Thursday morning. 3:45 am.
My news anchor, Brad, enters the newsroom. Usually, he says “Good Morning.” Not this time. He strides up to me and says loudly, “Rematch!” Brad’s from Detroit and a rabid Red Wings fan. I am a rabid Pittsburgh Penguins fan. I hold up my hand for a high five and he slaps it. “Let’s have a great series!” we agree, and he continues to his desk as I turn my attention back to proofreading scripts for the newscast.
But as I sat there, I felt a little guilty. I just identified myself as a “rabid” Penguins fan. But I have a confession to make. Several short months ago, I wasn’t so rabid. In fact, I doubted very much that the Pens would even have an outside shot at the post season. They were in 10th place. They weren’t gelling as a team. The lines seemed out of sync. Even pairing Sidney Crosby and Evgeni Malkin together didn’t really yield the results everyone hoped they would. Okay, so Malkin and Crosby were the scoring leaders for most of the season. But that exalted statistic didn’t do much for the team itself. They would win one, lose 3. Win 2, lose 4. They’d win 6-0, then lose by the same margin. They’d blow 3 to 4 point leads and lose in overtime, or a shootout. Friends who are diehard Pens fans stuck with them, though. “Just wait,” they insisted, “they’ll turn things around.” Even my friend Doug, who is a New York Rangers fan, tried to boost my spirits. “It’s only December,” he reminded me. “There’s a lot of time left in the season.”
But I didn’t agree. By Christmas, I had lost most of my faith in the team. Oh, I still loved them as much as I ever did, but I had resigned myself to the fact that the Pens would be one of those teams who went to the Stanley Cup Finals one year, only to finish out of the running the next year. I told myself the Pens had lost too many key players, like Ryan Malone, who I considered to be the “swagger” of the Pens. Like Gary Roberts, who I considered to be the hard-nosed, grizzled veteran. Like Mark Recchi, who I considered to be the legacy of the team. Like Marian Hossa, who only joined the Pens in the post season run, but who fit in so well, it seemed as though he’d always been part of the black and gold. My husband kept telling me to calm down, that the Pens would make some decisions come trade time that would give the team the boost it needed. But to be brutally honest, I did not believe him. And listening to Coach Michel Therrien did not make me feel any better. He gave press conferences but he never SAID ANYTHING. The only thing I remember about any of his press conferences was “Call me Mike.” Huh??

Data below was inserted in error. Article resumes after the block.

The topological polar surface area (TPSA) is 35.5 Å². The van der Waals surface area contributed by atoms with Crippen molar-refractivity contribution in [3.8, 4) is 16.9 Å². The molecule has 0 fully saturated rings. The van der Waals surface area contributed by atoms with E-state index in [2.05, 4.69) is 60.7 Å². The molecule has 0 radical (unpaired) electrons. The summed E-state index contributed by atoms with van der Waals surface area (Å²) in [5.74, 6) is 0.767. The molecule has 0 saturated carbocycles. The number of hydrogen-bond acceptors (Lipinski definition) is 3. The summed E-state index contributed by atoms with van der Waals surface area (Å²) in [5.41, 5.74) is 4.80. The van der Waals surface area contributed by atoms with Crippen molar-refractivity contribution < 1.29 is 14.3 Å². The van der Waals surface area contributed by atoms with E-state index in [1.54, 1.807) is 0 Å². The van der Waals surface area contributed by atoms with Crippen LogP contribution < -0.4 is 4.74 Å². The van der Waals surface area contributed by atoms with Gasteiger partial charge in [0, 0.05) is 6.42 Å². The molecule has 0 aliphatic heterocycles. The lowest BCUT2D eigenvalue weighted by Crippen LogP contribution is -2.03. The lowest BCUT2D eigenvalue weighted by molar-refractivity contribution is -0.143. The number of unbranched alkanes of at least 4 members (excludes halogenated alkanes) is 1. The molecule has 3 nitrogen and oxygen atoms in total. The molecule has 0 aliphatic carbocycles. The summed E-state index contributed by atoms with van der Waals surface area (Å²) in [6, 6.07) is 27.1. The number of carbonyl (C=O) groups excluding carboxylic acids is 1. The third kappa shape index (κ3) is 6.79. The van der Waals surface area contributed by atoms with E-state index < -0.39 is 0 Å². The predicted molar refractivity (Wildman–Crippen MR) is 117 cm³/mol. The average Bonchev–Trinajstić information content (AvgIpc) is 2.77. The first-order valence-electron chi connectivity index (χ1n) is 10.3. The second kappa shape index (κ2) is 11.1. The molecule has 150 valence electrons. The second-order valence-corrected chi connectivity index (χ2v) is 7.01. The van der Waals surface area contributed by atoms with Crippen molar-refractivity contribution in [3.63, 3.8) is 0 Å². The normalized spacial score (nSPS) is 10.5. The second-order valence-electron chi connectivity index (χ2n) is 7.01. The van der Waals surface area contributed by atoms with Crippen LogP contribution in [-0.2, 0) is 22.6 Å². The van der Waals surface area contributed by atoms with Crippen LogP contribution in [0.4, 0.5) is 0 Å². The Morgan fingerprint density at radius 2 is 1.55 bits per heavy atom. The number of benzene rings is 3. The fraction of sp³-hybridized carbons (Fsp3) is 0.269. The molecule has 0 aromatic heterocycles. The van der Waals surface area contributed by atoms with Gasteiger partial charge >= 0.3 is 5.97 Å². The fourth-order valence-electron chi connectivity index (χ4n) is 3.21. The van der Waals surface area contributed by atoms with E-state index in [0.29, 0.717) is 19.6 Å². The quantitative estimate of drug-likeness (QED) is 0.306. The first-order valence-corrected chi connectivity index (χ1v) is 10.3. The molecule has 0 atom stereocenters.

Then, the Pens gave all of us the best Valentine’s Day present. On February 15, they fired Therrien and called Dan Bylsma up from the Wilkes-Barre/Scranton Penguins to man the helm of this decidedly listing ship. And something happened.
The Penguins started winning.
They won 18 of the next 25 games. They lost 7, including 4 in overtime. The Pens added a couple of key players at the trade deadline: feisty sharp shooter Chris Kunitz and solid veteran Bill Guerin. Other players stepped up: Maxime Talbot, Matt Cooke, Kris Letang. Sergei Gonchar came back. Malkin continued his tear up the scoring charts, with Sid right behind him. And the Pens steadily moved up the ranks. By the time the regular season wound down, they were 2nd in the Atlantic Division and had secured a solid playoff spot. And it seemed that the Pens just got stronger with every game, even ones they lost. And they looked like they were HAVING FUN OUT THERE!
What happened? I think that “Disco Dan” Bylsma injected some personality into the team. Was it his age? At 38, he’s the youngest head coach right now in the NHL. (Therrien is 46). And even though he doesn’t have a lot of head coaching experience (He was in his first season as the top guy for WBS), he seemed to “connect” with the guys. They fed off his energy and he fed off theirs. And it seemed to propel them; first, as they met the Philadelphia Flyers and won in 6 games. Then, the much-anticipated 2nd round match up with Alexander Ovechkin and the Washington Capitals. This series went to 7 thrilling games, but the Pens kept their cool and prevailed. The Carolina Hurricanes came next, fresh off an upset of the Boston Bruins and hungry for their own return to the Stanley Cup Finals. But the Pens persevered here, too and swept the ‘Canes in 4 games to clinch the Eastern Conference Championship.
In the West, the defending Stanley Cup Champion Detroit Red Wings were also steadily blasting through the competition. They swept the Columbus Blue Jackets in 4 games. They battled the Anaheim Ducks in 7 games, then dispatched a tough young Chicago Blackhawks team in 5 games.
My faith wobbled in December, but as the Pens started believing in themselves and playing better, my faith grew stronger. I still feel a stab of guilt that I doubted, and once my friends who are Penguins fans read this, they may think less of me. But confession is good for the soul, isn’t it?
My husband did say “I told you so.” He told me that Guerin especially would be good for the team. He was absolutely right. So, I won’t begrudge Stu his moment in the sun.
This morning. 3:15.
My friend Rex sneaks over to Brad’s desk and tapes a Pittsburgh Penguins banner to Brad’s computer monitor. Then we get to work. 3:45 am. Brad comes striding into the newsroom. “Good Morning!” he booms. “Happy Friday!” we reply. We chat for a few seconds about the stories on tap for the newscast, then he makes his way to his desk. A few seconds of silence, then a booming laugh.
“Su! I think you need to come get this!” he calls out, and I rush over to rescue my beloved pennant. It’s now proudly affixed to the wall by my desk. Brad and I have a “friendly” wager. He thinks the Red Wings will win it in 6, like last year. I think the Pens will pull out an exciting upset in 7 games. The loser buys the winner breakfast in the cafeteria.
It’s a bet I can handle, no matter who wins the Cup.